Kwajalein Island, located 2,400 miles
southwest of Hawaii is the largest island in
the Marshall Islands. Kwajalein Atoll is the
largest in the world circling a lagoon of
nearly 850 square miles. At one time Kwajalein
was the most important base in the Marshalls
for support of the Japanese war effort.
As of the 1st January 2006, Kwajalein will be
open to the general public. Kwajalein, and
nearby Roi—Namur are US military bases for
radar and tracking. The signs of WWII on land
are almost all but erased, but underwater
there are many shipwrecks and some aircraft
wrecks that are popular dive sites. Given the
war history of the area, it is a very
desirable destination for divers who love the
wrecks or enjoy the lure of lush tropical
Scattered throughout the lagoon, the wrecks
vary in depth from very shallow to over 170'
and are loaded with various types of cargo
including airplanes, ammunition, cars and other
assorted goods. The underwater world of
Kwajalein is a well-kept secret. Kwajalein is
a wreck divers dream. The Island is currently
leased to the U.S. Army and until now has been
closed to the general public.
Visitors to the Marshall Islands can now enjoy
the perfect spot for scuba diving, sport
fishing, bird watching and enjoying tropical
island living in one of the most beautiful
places in the Pacific. The Oleanda is the
first and only dedicated vessel to operate
diving, fishing & kayaking expeditions
exclusively in Marshall Island waters and now
for the first time Kwajalein.
The military history of Kwajalein has made tourism almost non-existent and has kept the environment in pristine condition. Kwajalein lagoon offers excellent wreck diving of mostly Japanese ships, a few planes and a very large German heavy cruiser, the Prinz Eugen.
NOTE: Kwajalein is not open to recreational divers all the time - please check with Dive Adventures before you wish to travel.
Some of the popular Dive sites include:
Prinz Eugen - Sunk on December 22, 1946
after surviving the Bikini Atoll atomic tests.
This German warship, which engaged HMS Hood
and HMS Prince of Wales with the Bismarck, was surrendered to British in
Copenhagen on May 7 1945 and then turned over
to US forces in Germany. The ship was sailed
to the US and was converted into a target ship
IX-300. After the blast, Prinz Eugen was one
of 50 ships that survived the air and
underwater bursts and was then towed to
Kwajalein. There she was inspected for
radiation and bomb damage.
The ship had been weakened by the blast and
began to take on water. Overnight it developed
a 35-degree list and then sank. Its screws and
rudder are partially exposed above water. One
of the screws was removed and returned to
Germany. Divers anchor on the wooden wreck of
small hull in 30 feet of water opposite the
screws. The hull rests against the reef, but
there is an opening at the 90 foot level, just
forward of the bridge.
The bow is at 110 feet
and you can swim under it. There is easy
access to most of the ship. The crew’s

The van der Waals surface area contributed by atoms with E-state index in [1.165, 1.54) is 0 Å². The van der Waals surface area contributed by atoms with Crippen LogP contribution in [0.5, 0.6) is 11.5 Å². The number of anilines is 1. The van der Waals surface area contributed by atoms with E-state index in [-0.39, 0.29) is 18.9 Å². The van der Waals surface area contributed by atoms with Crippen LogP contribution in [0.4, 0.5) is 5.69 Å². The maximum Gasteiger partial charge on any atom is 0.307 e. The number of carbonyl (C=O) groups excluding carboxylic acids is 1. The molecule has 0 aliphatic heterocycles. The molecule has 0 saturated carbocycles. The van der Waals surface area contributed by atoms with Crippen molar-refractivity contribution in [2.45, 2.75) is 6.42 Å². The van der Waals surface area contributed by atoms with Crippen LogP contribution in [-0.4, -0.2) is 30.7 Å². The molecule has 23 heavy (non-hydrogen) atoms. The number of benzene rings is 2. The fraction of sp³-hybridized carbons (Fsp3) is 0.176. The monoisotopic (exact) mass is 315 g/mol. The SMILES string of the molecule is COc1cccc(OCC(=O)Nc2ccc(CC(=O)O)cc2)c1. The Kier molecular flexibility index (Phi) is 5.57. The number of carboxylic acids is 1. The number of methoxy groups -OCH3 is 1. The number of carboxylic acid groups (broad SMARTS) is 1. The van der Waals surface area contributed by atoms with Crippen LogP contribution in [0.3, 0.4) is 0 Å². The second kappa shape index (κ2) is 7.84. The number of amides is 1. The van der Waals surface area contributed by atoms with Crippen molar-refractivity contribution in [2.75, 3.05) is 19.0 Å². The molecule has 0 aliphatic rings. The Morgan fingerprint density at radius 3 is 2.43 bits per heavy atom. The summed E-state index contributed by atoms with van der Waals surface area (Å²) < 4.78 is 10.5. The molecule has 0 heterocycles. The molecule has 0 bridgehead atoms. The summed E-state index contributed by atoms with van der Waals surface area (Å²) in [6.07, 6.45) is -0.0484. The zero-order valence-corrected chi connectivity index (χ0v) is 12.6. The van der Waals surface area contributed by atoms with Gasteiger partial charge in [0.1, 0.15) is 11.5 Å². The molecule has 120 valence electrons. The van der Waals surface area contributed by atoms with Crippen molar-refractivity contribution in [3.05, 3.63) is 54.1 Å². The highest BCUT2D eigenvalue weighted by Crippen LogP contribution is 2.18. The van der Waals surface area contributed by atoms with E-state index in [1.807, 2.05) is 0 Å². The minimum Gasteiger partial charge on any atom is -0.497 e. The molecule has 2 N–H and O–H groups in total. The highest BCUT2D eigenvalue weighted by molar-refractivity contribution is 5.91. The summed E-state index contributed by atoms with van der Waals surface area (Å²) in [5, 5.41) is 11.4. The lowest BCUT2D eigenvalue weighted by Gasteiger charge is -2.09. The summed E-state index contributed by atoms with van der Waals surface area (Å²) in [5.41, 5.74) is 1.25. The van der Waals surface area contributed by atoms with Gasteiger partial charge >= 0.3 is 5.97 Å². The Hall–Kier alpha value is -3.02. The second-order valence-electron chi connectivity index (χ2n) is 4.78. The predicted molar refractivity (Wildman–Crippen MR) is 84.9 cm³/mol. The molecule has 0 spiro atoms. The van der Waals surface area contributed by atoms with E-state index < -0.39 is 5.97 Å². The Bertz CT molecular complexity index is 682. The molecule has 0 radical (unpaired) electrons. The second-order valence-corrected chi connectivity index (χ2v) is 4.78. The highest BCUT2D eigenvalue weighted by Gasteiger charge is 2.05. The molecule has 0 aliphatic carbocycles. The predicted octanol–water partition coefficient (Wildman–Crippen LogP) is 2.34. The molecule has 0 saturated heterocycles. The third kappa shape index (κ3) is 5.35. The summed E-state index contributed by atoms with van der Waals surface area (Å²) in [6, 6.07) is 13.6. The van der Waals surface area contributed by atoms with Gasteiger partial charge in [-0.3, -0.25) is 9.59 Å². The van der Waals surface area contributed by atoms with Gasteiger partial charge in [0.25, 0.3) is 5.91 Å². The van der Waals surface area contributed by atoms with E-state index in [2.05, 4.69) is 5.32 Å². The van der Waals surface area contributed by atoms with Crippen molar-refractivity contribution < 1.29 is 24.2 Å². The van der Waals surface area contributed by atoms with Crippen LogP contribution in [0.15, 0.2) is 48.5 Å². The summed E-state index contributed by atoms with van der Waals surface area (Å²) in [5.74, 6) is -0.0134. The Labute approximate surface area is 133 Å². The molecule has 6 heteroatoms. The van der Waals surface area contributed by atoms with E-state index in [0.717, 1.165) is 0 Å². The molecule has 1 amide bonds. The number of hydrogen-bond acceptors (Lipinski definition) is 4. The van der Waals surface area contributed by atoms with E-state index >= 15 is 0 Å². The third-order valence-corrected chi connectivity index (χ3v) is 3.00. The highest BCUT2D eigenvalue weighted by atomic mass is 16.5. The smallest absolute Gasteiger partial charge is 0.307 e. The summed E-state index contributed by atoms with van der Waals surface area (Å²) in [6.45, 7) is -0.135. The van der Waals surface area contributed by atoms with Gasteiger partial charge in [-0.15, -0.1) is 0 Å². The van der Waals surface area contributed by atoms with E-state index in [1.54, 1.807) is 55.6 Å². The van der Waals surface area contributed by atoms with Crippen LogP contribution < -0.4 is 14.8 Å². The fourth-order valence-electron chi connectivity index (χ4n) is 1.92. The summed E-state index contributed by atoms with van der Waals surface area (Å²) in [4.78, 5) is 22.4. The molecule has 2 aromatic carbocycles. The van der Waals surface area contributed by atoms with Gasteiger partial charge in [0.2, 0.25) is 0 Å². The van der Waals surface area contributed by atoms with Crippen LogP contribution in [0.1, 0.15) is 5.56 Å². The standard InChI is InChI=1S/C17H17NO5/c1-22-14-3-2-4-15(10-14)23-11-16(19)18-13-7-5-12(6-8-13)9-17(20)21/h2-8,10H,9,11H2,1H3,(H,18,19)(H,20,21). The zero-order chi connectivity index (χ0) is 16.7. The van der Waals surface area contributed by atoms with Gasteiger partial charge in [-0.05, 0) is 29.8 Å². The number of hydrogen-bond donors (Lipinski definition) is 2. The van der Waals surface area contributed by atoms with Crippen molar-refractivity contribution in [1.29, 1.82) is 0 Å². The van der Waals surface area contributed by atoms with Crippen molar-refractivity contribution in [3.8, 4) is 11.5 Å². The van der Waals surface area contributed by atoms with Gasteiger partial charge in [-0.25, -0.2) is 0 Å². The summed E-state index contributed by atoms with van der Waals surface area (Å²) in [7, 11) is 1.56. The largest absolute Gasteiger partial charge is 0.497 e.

quarters are accessible with remains of bunks
and personal effects. The mess area contains
crockery; a latrine, Machinery and
fire-fighting gear is suspended on the deck.
Amidships much has fallen onto the seabed
including some AA guns and their mounts. Some
items have been recovered from the bridge.
armament two large turrets with twin 8 inch
barrels. Large 4.1 inch guns, dual and quad AA
guns are almost all still intact. Port torpedo
tubes have torpedoes in them. The interior
structure is fairly intact and is safe for
exploration. The ship's armament is intact;
the 8-inch main batteries fell from their
mountings when the Prinz Eugen capsized in
1946, and now lie upside down on the bottom.
Smaller secondary armament and anti-aircraft
weapons, although heavily encrusted with
marine growth, are visible all along the
length of the ship.
The portside torpedo
launcher still remains, and a room nearby
contains a large rack of torpedoes which
should be considered dangerous and not
disturbed. Although the bridge and
superstructure are crushed against the bottom,
many interesting items can be seen both on the
vessel and on the sandy bottom beneath it.
Manta rays, large grouper, and grey reef
sharks are common here, the marine life nicely
rounding out the scenery afforded by this once
The Asakaze Maru - Sunk by a large
group of American aircraft on December 3,
1943. Hit with three 1,000 lb bombs and five
hours later the ship sunk. Around the boat
deck are several empty gun mounts. There is a
inch gun on the bow and a large MG on
starboard side of the wheelhouse. A bomb blew
apart the stern. Another dropped through the
engine room ¼ skylight and totally mangled the
area. The smokestack is leaning over to the
starboard side. The Asakaze has several holds,
all offering great exploration opportunities.
Akibassan Maru - Sunk on January 31
from three direct hits from planes and sank in
five minutes. Discovered in 1965 she lies on a
160-foot bottom. Referred to as "P-buoy"
because of the large buoy near the wreck. In
the No. 1 Hold, piles of various types of
Japanese beer bottles, shoes and broken wooden
crates. Burned planks indicate a fire ripped
through the compartment. The bow has an
anchor, winch and gun platform but no gun. The
forecastle was the crew's quarters, and many
personal effects have been found there over
Aft compartments contain a western
style bathtub with its end chipped off by a
bomb that was later removed. The No. 2 Hold
has seaplane wings and pontoons. No 4 Hold has
large drums, lumber and other things. Easy
access to stern cabins with the equipment and
Many types of large fish in the
vicinity. Groupers are found at the stern.